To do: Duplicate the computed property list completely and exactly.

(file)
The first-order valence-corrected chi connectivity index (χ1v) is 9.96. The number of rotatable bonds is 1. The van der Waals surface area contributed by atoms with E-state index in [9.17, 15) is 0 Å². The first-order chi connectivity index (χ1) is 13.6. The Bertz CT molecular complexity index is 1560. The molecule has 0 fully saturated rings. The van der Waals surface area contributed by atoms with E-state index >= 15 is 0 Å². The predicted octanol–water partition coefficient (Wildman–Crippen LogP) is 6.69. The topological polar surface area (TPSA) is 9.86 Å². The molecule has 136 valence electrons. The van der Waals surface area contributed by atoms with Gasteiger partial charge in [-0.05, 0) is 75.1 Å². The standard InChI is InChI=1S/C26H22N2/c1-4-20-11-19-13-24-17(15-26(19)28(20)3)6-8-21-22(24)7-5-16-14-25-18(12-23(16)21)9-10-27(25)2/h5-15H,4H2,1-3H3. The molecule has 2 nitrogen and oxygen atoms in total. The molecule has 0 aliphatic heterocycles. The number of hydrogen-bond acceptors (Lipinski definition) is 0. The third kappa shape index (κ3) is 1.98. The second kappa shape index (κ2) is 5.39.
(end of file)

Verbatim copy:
The first-order valence-corrected chi connectivity index (χ1v) is 9.96. The number of rotatable bonds is 1. The van der Waals surface area contributed by atoms with E-state index in [9.17, 15) is 0 Å². The first-order chi connectivity index (χ1) is 13.6. The Bertz CT molecular complexity index is 1560. The molecule has 0 fully saturated rings. The van der Waals surface area contributed by atoms with E-state index >= 15 is 0 Å². The predicted octanol–water partition coefficient (Wildman–Crippen LogP) is 6.69. The topological polar surface area (TPSA) is 9.86 Å². The molecule has 136 valence electrons. The van der Waals surface area contributed by atoms with Gasteiger partial charge in [-0.05, 0) is 75.1 Å². The standard InChI is InChI=1S/C26H22N2/c1-4-20-11-19-13-24-17(15-26(19)28(20)3)6-8-21-22(24)7-5-16-14-25-18(12-23(16)21)9-10-27(25)2/h5-15H,4H2,1-3H3. The molecule has 2 nitrogen and oxygen atoms in total. The molecule has 0 aliphatic heterocycles. The number of hydrogen-bond acceptors (Lipinski definition) is 0. The third kappa shape index (κ3) is 1.98. The second kappa shape index (κ2) is 5.39.